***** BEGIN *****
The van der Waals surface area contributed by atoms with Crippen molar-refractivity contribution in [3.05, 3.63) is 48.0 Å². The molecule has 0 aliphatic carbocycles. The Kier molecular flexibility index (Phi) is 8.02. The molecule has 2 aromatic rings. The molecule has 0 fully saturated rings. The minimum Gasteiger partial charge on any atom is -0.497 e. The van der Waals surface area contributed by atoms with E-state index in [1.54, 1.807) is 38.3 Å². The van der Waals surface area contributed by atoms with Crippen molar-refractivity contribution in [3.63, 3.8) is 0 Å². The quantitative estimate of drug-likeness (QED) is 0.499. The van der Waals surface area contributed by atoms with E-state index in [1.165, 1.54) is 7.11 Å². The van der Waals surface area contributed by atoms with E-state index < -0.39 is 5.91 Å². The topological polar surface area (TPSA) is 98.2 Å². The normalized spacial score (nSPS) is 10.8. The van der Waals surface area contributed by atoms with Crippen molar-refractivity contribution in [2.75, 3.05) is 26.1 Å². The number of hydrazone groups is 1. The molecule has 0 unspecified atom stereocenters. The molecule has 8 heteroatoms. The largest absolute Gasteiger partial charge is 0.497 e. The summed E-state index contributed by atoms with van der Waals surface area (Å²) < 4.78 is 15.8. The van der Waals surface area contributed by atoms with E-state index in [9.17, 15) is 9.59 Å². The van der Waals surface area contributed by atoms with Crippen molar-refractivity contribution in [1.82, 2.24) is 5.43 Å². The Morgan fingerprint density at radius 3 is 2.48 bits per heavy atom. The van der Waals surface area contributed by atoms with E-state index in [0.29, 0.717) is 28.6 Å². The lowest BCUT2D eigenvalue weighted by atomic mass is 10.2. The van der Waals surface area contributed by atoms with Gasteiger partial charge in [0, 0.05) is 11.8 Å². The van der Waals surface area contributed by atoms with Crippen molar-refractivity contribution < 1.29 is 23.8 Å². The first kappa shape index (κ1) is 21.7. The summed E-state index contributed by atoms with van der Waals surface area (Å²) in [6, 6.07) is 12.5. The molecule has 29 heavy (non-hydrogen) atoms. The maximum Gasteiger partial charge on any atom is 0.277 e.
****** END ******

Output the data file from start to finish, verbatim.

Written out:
The van der Waals surface area contributed by atoms with Crippen molar-refractivity contribution in [3.05, 3.63) is 48.0 Å². The molecule has 0 aliphatic carbocycles. The Kier molecular flexibility index (Phi) is 8.02. The molecule has 2 aromatic rings. The molecule has 0 fully saturated rings. The minimum Gasteiger partial charge on any atom is -0.497 e. The van der Waals surface area contributed by atoms with E-state index in [1.54, 1.807) is 38.3 Å². The van der Waals surface area contributed by atoms with Crippen molar-refractivity contribution in [3.63, 3.8) is 0 Å². The quantitative estimate of drug-likeness (QED) is 0.499. The van der Waals surface area contributed by atoms with E-state index in [1.165, 1.54) is 7.11 Å². The van der Waals surface area contributed by atoms with E-state index < -0.39 is 5.91 Å². The topological polar surface area (TPSA) is 98.2 Å². The normalized spacial score (nSPS) is 10.8. The van der Waals surface area contributed by atoms with Crippen molar-refractivity contribution in [2.75, 3.05) is 26.1 Å². The number of hydrazone groups is 1. The molecule has 0 unspecified atom stereocenters. The molecule has 8 heteroatoms. The largest absolute Gasteiger partial charge is 0.497 e. The summed E-state index contributed by atoms with van der Waals surface area (Å²) < 4.78 is 15.8. The van der Waals surface area contributed by atoms with E-state index in [9.17, 15) is 9.59 Å². The van der Waals surface area contributed by atoms with Crippen molar-refractivity contribution in [1.82, 2.24) is 5.43 Å². The Morgan fingerprint density at radius 3 is 2.48 bits per heavy atom. The van der Waals surface area contributed by atoms with E-state index in [0.29, 0.717) is 28.6 Å². The lowest BCUT2D eigenvalue weighted by atomic mass is 10.2. The van der Waals surface area contributed by atoms with Gasteiger partial charge in [0, 0.05) is 11.8 Å². The van der Waals surface area contributed by atoms with Crippen molar-refractivity contribution < 1.29 is 23.8 Å². The first kappa shape index (κ1) is 21.7. The summed E-state index contributed by atoms with van der Waals surface area (Å²) in [6, 6.07) is 12.5. The molecule has 29 heavy (non-hydrogen) atoms. The maximum Gasteiger partial charge on any atom is 0.277 e.